Now take the techniques learned, and put them to practice.  Look at the difference after you’ve shot again, and see if there is more tweaking needed (in camera that is).  If you obtained the look that you envisioned, keep practicing it.  Some of your peers may or may not appreciate the look that you desired from the image…that’s okay.  We all see differently.  What really matters is that you enjoy the image as well as the process which led to the end result.

As mentioned earlier these are what works for me and if it works for you, that is awesome.  If not, there are many other photographer’s and shooting techniques/styles.

~Dwayne


Salutations!

March 01, 2011

Yummy

…or if you like this image, it’s salivation


Warm greetings,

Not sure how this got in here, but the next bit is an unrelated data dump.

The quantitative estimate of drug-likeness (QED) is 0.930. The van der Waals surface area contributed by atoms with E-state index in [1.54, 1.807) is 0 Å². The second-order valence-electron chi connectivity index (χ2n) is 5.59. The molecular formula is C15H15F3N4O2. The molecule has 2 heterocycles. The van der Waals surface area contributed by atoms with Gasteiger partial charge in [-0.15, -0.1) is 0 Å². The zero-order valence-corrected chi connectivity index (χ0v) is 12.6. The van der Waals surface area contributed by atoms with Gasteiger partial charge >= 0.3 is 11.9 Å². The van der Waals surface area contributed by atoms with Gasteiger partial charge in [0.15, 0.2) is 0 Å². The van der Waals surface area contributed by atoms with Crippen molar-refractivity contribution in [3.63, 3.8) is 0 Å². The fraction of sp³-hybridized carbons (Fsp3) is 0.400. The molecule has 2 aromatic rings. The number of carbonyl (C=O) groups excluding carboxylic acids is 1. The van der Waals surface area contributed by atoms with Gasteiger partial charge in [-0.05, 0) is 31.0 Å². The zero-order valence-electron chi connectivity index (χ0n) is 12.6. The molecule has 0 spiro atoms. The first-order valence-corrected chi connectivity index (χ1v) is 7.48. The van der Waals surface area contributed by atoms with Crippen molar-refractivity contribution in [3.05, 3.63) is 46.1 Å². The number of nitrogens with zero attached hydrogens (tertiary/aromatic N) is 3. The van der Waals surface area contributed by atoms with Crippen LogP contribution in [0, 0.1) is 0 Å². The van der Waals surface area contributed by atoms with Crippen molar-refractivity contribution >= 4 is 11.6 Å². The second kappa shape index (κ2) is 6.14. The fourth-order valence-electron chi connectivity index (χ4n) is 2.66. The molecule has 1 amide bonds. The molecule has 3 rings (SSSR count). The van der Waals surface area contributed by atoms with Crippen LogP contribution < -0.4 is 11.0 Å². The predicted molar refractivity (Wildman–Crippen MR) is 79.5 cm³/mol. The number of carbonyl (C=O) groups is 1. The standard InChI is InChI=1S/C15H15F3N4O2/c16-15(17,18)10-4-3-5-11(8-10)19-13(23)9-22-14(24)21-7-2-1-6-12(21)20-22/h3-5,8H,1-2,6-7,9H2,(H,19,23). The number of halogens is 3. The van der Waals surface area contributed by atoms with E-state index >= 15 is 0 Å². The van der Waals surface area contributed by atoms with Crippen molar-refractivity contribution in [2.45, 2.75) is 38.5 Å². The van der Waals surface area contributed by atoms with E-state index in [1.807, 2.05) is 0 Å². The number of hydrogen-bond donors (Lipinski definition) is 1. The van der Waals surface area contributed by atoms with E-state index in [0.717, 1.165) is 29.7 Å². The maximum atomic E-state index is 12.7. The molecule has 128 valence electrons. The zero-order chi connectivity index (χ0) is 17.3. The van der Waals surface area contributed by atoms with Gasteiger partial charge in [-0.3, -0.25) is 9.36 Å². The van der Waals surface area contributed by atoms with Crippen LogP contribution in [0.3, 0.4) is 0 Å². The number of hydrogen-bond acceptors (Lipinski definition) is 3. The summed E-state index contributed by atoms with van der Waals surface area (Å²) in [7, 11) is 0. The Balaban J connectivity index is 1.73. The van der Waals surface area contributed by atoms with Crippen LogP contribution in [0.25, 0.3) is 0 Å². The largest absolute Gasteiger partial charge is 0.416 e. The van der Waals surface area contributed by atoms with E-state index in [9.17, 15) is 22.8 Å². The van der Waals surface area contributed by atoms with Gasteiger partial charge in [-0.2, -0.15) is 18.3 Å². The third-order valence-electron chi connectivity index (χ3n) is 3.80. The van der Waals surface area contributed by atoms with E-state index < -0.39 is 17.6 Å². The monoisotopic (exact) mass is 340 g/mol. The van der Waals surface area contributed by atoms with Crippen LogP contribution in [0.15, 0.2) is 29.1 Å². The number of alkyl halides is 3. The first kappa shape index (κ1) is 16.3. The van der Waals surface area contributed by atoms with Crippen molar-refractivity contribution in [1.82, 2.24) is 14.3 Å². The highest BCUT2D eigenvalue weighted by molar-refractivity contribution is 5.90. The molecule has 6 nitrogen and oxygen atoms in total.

I would like to welcome you to the first blog of this site.  In future posts, I will be sharing many things with you on this site which I find useful; some learned by trial and error, and some taught by other photographers like myself.  Stay tuned for some good stuff.

Please feel free to leave me a message with any suggestions or constructive criticism.  Photography, as with any trade or profession, the learning never stops.  Let us all learn together, and collectively we will grow in knowledge.

 

~Dwayne